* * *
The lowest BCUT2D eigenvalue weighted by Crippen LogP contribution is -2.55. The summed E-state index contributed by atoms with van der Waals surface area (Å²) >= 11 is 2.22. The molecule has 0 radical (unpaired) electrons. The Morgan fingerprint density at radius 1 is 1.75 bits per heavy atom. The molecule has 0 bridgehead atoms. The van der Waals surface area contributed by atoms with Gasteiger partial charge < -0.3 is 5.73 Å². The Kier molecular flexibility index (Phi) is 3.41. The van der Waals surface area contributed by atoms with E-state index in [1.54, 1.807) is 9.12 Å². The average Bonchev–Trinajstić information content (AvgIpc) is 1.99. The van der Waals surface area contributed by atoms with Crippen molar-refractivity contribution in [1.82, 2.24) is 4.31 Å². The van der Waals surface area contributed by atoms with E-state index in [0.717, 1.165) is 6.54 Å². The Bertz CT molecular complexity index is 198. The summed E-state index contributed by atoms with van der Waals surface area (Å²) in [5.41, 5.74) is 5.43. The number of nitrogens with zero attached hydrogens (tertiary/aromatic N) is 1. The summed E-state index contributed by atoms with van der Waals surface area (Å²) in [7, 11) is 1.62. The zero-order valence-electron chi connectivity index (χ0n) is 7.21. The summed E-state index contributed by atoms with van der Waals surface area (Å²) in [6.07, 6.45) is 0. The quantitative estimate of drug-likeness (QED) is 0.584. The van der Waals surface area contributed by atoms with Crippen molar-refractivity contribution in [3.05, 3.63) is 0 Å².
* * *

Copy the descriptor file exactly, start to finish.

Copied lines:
The lowest BCUT2D eigenvalue weighted by Crippen LogP contribution is -2.55. The summed E-state index contributed by atoms with van der Waals surface area (Å²) >= 11 is 2.22. The molecule has 0 radical (unpaired) electrons. The Morgan fingerprint density at radius 1 is 1.75 bits per heavy atom. The molecule has 0 bridgehead atoms. The van der Waals surface area contributed by atoms with Gasteiger partial charge < -0.3 is 5.73 Å². The Kier molecular flexibility index (Phi) is 3.41. The van der Waals surface area contributed by atoms with E-state index in [1.54, 1.807) is 9.12 Å². The average Bonchev–Trinajstić information content (AvgIpc) is 1.99. The van der Waals surface area contributed by atoms with Crippen molar-refractivity contribution in [1.82, 2.24) is 4.31 Å². The van der Waals surface area contributed by atoms with E-state index in [0.717, 1.165) is 6.54 Å². The Bertz CT molecular complexity index is 198. The summed E-state index contributed by atoms with van der Waals surface area (Å²) in [5.41, 5.74) is 5.43. The number of nitrogens with zero attached hydrogens (tertiary/aromatic N) is 1. The summed E-state index contributed by atoms with van der Waals surface area (Å²) in [7, 11) is 1.62. The zero-order valence-electron chi connectivity index (χ0n) is 7.21. The summed E-state index contributed by atoms with van der Waals surface area (Å²) in [6.07, 6.45) is 0. The quantitative estimate of drug-likeness (QED) is 0.584. The van der Waals surface area contributed by atoms with Crippen molar-refractivity contribution in [3.05, 3.63) is 0 Å².